Mia Li

Mia Li is a researcher for the New York Times by day. At night, she turns that news into stand-up comedy

Posts by Mia Li

Father's Day

Climbing generational walls – by Mia Li


One Wednesday in early June my father called me at work and said, “I heard it’s going to be Fathers Day soon.”

Alarmed, I sat up in my chair and tried to make sense of this. My father had always said that the invented foreign festivals were decoys imported from America to sell cakes and carnations to China’s new middle class gullibles. Even still, in recent years it had become customary for Chinese children to buy their parents gifts on Fathers and Mothers Day. Pressure from both Confucius and the consumer industry had become insurmountable, let alone guilt trips from mum and dad. Starting the year I got a job, each year my mother dropped hints about what gift she wanted (at least she didn’t make me hand over a portion of my salary like some other Chinese mothers do). But my proud father would never ask me for anything, so I thought.

“I’d like to get you a gift!” I said, in what I hoped was the right response. “What would you like?”

“I’d like an Astrill account,” he replied, not skipping a beat. “I need to get over the firewall.”


The Girl on the Dock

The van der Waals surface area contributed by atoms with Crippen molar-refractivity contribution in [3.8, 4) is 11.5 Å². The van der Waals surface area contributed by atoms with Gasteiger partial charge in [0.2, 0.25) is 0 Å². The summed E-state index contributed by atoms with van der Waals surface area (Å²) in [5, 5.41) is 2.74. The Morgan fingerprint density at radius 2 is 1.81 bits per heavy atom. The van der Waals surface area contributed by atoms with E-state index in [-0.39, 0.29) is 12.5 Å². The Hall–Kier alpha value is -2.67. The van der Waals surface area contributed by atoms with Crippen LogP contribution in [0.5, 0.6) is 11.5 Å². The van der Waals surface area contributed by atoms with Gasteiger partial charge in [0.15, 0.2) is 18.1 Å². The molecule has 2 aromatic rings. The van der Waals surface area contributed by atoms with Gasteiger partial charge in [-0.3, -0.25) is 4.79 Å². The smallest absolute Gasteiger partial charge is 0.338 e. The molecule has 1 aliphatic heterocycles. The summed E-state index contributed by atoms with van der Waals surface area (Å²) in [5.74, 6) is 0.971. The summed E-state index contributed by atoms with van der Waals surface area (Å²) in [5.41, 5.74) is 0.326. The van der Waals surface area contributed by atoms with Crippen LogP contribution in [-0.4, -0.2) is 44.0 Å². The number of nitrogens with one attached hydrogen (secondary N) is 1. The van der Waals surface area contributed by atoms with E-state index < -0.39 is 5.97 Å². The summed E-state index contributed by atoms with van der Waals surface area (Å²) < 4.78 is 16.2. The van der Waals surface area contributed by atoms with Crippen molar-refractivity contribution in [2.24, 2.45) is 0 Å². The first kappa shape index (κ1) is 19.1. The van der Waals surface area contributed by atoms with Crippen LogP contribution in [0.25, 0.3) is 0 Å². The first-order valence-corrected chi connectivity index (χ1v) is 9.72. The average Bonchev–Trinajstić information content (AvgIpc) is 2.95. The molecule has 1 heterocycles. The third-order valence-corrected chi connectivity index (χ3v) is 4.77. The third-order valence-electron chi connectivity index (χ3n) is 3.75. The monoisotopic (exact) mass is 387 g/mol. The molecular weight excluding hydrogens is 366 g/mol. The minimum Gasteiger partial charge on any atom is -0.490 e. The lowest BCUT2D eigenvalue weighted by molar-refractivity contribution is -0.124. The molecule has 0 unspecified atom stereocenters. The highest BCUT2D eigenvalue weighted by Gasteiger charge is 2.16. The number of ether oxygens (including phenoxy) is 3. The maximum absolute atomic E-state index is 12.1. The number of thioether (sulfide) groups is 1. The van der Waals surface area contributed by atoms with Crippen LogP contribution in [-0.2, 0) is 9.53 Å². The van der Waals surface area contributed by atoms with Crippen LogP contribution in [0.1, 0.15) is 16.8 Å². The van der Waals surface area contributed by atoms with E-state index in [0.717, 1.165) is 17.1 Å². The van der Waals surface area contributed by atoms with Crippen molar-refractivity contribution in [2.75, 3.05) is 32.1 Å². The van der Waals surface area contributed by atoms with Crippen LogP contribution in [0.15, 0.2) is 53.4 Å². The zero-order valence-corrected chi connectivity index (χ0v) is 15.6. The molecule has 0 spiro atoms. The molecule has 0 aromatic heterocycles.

Tragedy on the Yangtze – a reporter’s vignette by Mia Li


I first saw the woman on the dock by the muddy banks of the Yangtze, while droves of soldiers in camo ran to and fro from the supply barge. I was in a huddle of reporters and TV crews, covering the capsized cruise ship along with the rest of China’s media, foreign and domestic. She stood to one side, out of everyone’s way. She was tall, wearing dark blue rain boots, denim shorts, a black t-shirt and small cross-body bag, her long black hair blowing in the wind. Her hands clutched the handle of a purple umbrella. At first I thought she was a fellow reporter, until I noticed how still she was standing, like a wooden stick planted in the dirt. Her gaze was fixed far away on the foggy river, oblivious to all the soldiers, journalists and government officials shuffling around her. My heart sank as I realised why she must be there.

Soon after, everyone was herded behind a high wire fence three metres back from the river bank. She stood so close to the fence her face was pressed against it. Her eyes were red, and she held a ball of wet paper tissue in one hand. She looked very young. 22? Maybe 19?